While this book has its flaws, it was definitely a satisfying read and I wasn’t at all disappointed seeing that this was my most anticipated book of the year. There are so many themes in this book that I loved and it’s one of those stories you can have endless discussions about. I’ll Give You the Sun leaves me wanting, it’s how any good book should make you feel.

Rating:
2 Stars

Review: The Knife of Never Letting Go

The Knife of Never Letting Go

Title: The Knife of Never Letting Go
Author: Patrick Ness
Published: July 14th 2009 by Candlewick Press (first published May 5th 2008)
Purchase: Book Depository | Amazon
Synopsis:
Prentisstown isn’t like other towns. Everyone can hear everyone else’s thoughts in an overwhelming, never-ending stream of Noise. Just a month away from the birthday that will make him a man, Todd and his dog, Manchee — whose thoughts Todd can hear too, whether he wants to or not — stumble upon an area of complete silence. They find that in a town where privacy is impossible, something terrible has been hidden — a secret so awful that Todd and Manchee must run for their lives.

But how do you escape when your pursuers can hear your every thought?

It’s one of those books you can’t put down, it steals your breath and leaves you aching and still you keep pushing through it, even if that one scene completely destroys you. I’m supposed to be studying for finals but already my fingers are flipping through the second book because The Knife of Never Letting Go is so epic and consuming, it’s difficult to extract myself from this world Patrick Ness has created.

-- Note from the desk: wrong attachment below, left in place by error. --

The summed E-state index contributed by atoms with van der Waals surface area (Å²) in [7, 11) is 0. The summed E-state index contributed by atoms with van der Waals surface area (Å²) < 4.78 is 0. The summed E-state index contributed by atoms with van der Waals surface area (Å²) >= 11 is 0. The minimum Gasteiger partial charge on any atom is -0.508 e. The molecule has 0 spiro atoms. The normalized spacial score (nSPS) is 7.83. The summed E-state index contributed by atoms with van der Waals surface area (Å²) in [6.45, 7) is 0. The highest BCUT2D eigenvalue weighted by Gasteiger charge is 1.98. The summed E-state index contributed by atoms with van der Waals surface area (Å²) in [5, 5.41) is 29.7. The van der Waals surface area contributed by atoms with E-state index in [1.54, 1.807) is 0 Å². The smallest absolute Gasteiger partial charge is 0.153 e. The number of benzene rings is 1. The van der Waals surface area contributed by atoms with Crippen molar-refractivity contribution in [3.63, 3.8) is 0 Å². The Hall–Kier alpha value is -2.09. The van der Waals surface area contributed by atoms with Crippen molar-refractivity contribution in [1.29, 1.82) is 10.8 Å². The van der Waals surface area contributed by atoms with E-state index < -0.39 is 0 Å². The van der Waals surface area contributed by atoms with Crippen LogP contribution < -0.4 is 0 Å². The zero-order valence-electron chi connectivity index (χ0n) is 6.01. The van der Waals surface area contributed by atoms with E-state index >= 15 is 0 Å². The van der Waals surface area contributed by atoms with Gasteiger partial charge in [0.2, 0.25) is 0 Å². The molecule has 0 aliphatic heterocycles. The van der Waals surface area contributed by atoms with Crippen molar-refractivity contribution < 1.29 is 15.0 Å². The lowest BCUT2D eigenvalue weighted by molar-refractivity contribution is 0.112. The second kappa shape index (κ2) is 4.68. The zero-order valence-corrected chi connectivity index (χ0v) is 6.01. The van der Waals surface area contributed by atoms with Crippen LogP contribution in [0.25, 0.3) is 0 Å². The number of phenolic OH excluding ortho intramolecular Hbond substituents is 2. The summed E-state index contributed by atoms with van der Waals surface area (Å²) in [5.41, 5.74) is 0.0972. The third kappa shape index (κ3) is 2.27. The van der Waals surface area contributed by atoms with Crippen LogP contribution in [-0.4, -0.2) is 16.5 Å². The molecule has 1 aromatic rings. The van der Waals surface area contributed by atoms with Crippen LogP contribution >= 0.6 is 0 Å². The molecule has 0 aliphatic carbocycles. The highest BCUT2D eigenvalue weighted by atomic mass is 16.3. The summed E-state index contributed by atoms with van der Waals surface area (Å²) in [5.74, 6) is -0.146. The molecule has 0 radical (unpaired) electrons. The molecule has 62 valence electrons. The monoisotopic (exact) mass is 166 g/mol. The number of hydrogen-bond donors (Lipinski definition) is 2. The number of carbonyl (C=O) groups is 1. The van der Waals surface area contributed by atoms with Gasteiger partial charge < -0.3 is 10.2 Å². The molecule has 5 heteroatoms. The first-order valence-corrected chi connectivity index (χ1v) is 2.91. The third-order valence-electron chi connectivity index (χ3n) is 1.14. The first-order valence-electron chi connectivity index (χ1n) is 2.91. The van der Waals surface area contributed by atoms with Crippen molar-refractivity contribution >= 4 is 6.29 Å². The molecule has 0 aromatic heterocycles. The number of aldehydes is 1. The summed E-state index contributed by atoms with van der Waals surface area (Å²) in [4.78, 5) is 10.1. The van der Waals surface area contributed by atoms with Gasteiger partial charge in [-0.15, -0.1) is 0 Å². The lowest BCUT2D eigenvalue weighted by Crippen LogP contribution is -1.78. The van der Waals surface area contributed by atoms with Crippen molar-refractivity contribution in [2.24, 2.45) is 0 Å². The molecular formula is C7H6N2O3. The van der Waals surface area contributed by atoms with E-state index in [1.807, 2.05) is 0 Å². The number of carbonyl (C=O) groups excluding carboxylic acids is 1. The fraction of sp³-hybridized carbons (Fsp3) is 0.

In this world, the thoughts of all men can be heard and the women are dead. The story starts in Prentisstown, a small settlement filled with secrets and mystery, the likes of which starts this dark adventure filled with twisty turns and perils galore fuelled by action packed scenes and break neck pace.

Todd has such a distinct, wonderful voice that feels so alive, I can imagine his gestures and expressions and even the way his voice sounds. He’s flawed and stubborn and confused and sometimes he makes the wrong choices and says the wrong things but it makes him feel all the more real. He’s caring, brave, protective and very determined. Manchee, his dog, is the best character ever. He is so good, kind and fiercely loyal (think Dug from UP). In world of such darkness and despair, he’s the character that makes me smile.

Viola stands on her own and apart from Todd. She’s courageous, intelligent and kickass but vulnerable too. I like seeing different these sides to her because she isn’t a character that can be folded into a neat little box. There isn’t this imbalance between her and Todd, they’re both equally strong, flawed characters and their relationship develops tentatively, growing subtly stronger throughout their journey.

The villains are blood curling and hideous. There are many villains in this book but there is one that is annoyingly persistent and it’s a little unrealistic but damn if I didn’t want to take that knife and stab him myself.
I didn’t always enjoy The Knife of Never Letting Go, it’s difficult when the characters are constantly in danger. It’s upsetting, violent, and the cliffhanger is gorge your own heart out bad (seriously, you should have the second book on hand) but it’s amazing and thought provoking and intense in a way that gives you ALL the feelings.

Rating:
4 Stars